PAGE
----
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PEOPLE Review: Annette Bening Goes Missing in Peacock's Delicious Mystery “Apples Never Fall”

Sam Neill, Jake Lacy and Alison Brie costar as members of her squabbling family

<p>Jasin Boland/PEACOCK</p> Annette Bening as a woman who seems to have it all—family troubles included.

Jasin Boland/PEACOCK

Annette Bening as a woman who seems to have it all—family troubles included.

Apples Never Fall, a new limited series on Peacock, is Nyad star Annette Bening’s first TV project in nearly two decades. The last time out, she was Emmy-nominated for her funny, blisteringly intense performance as convicted murderer Jean Harris in the HBO movie Mrs. Harris.

Blistering intensity is something Bening has always done well, but she’s also capable of great warmth, sharp intelligence and understated humor. All those qualities are here, but you have to wait for them.

As Joy Delaney, a Palm Beach, Fla., woman who goes missing within the show’s first 10 minutes, Bening is seen mostly in flashback. This can make you feel like a hamster in its habitat, waiting for a food pellet to drop down a chute, which isn't a bad thing. Hamsters seem to have pleasant enough lives.

Related: Annette Bening and Sam Neill Star in 'Complicated' Family Drama Apples Never Fall from Big Little Lies Author

Joy and husband Stan (Sam Neill) have sold off their tennis academy and are sailing into their sunset years. But trouble quickly rushes the net.

A traumatized stranger, Savannah (Georgia Flood), knocks on the door, begging for help. Joy, with touching if reckless kindness, allows Savannah to stay on, and on, and on.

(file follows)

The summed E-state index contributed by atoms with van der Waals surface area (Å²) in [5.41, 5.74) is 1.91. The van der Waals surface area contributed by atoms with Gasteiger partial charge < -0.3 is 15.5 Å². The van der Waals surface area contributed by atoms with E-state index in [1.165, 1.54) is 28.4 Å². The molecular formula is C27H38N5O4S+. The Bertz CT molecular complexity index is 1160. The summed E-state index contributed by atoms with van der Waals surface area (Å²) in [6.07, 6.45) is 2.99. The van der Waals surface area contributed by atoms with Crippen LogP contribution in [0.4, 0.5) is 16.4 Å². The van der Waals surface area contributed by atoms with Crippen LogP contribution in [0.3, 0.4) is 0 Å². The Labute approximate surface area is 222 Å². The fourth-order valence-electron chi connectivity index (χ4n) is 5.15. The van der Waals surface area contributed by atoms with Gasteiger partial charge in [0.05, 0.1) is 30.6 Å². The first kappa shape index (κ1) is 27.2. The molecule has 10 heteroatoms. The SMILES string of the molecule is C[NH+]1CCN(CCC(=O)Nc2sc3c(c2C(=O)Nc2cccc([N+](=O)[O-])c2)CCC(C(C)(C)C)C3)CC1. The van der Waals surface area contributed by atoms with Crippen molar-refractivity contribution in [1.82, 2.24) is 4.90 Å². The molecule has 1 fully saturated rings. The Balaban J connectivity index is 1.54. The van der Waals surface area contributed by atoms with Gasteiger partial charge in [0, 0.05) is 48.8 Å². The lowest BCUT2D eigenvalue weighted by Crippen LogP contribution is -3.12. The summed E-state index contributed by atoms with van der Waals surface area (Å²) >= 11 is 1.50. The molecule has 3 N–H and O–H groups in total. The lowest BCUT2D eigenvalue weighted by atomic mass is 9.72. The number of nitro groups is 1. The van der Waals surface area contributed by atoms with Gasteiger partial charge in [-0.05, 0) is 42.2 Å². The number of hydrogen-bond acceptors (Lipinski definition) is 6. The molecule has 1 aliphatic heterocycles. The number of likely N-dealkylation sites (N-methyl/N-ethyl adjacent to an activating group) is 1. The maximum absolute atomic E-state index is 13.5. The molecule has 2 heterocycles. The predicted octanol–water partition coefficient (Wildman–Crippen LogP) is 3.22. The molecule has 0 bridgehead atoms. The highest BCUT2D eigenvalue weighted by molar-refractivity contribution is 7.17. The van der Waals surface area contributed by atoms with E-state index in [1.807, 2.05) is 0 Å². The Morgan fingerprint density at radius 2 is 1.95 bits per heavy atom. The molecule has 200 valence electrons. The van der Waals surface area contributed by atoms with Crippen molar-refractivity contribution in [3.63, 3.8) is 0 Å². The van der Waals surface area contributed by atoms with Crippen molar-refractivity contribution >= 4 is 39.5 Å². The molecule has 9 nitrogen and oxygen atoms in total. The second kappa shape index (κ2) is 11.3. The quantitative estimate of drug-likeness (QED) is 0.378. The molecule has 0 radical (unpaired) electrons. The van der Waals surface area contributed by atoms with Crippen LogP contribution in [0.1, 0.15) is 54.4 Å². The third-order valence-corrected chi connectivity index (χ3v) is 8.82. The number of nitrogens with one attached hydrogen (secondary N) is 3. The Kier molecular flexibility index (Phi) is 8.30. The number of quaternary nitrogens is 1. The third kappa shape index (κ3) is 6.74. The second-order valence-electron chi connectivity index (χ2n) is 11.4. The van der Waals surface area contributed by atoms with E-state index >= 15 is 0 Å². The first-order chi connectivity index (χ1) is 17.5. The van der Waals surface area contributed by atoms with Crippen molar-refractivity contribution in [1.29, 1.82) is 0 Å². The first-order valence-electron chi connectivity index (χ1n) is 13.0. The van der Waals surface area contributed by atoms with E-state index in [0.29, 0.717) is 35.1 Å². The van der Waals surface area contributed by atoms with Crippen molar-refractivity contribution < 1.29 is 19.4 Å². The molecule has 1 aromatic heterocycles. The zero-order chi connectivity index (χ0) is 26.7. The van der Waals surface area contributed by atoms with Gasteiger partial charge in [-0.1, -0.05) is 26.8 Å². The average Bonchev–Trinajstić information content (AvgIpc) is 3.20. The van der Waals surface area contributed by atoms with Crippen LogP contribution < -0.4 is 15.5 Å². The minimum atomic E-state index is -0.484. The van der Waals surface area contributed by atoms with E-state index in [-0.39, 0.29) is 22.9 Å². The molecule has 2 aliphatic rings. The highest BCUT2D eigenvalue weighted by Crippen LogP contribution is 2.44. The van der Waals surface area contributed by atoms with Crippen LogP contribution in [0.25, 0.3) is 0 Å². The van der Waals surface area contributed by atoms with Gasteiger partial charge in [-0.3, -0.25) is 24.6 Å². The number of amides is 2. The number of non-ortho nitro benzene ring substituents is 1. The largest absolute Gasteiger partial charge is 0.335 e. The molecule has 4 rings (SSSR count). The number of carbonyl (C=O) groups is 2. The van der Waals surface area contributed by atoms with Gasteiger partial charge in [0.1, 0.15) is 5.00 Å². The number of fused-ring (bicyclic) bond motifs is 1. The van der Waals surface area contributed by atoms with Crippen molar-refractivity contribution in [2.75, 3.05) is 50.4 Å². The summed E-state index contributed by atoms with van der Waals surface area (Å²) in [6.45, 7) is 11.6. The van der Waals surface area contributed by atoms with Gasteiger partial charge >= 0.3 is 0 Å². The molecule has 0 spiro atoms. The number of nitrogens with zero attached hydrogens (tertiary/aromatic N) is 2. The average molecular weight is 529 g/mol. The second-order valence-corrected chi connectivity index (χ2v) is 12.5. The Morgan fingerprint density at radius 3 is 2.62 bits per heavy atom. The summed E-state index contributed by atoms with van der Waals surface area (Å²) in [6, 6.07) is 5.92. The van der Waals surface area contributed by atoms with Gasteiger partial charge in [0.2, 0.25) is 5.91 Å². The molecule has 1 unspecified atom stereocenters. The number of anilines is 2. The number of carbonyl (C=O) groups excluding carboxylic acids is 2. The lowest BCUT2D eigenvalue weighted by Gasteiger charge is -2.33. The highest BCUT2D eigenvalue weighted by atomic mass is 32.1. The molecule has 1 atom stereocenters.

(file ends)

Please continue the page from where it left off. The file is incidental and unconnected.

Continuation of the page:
But Savannah is probably better company than Joy's four adult children—squabbly, emotionally stunted adults played by, among others, Jake Lacy (The White Lotus), his jaw clenched in a permanent state of aggression, and Alison Brie (GLOW), wilting with insecurity.

<p>Jasin Boland/PEACOCK</p> Bening with Sam Neill, who plays her volatile husband.

Jasin Boland/PEACOCK

Bening with Sam Neill, who plays her volatile husband.

The kids don’t trust Savannah, but they don’t trust their volatile father, either. He's a short-tempered bully, smiling at them with bitter condescension.

After Joy vanishes, suspicion focuses on the interloper and the dad.

Related: Best Actress Nominees Emma Stone, Annette Bening and Lily Gladstone Embrace at 2024 Oscars

The mystery evolves considerably over seven highly bingeable episodes that shift perspective from one member of the family to the next. Although, the finish is disappointingly soft.

Based on a novel by Liane Moriarty (Big Little Lies), Apples Never Fall is a highly polished apple—a Red Delicious, to be exact—but you may wish the worms were bigger.

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Apples Never Fall premieres Thursday on Peacock.

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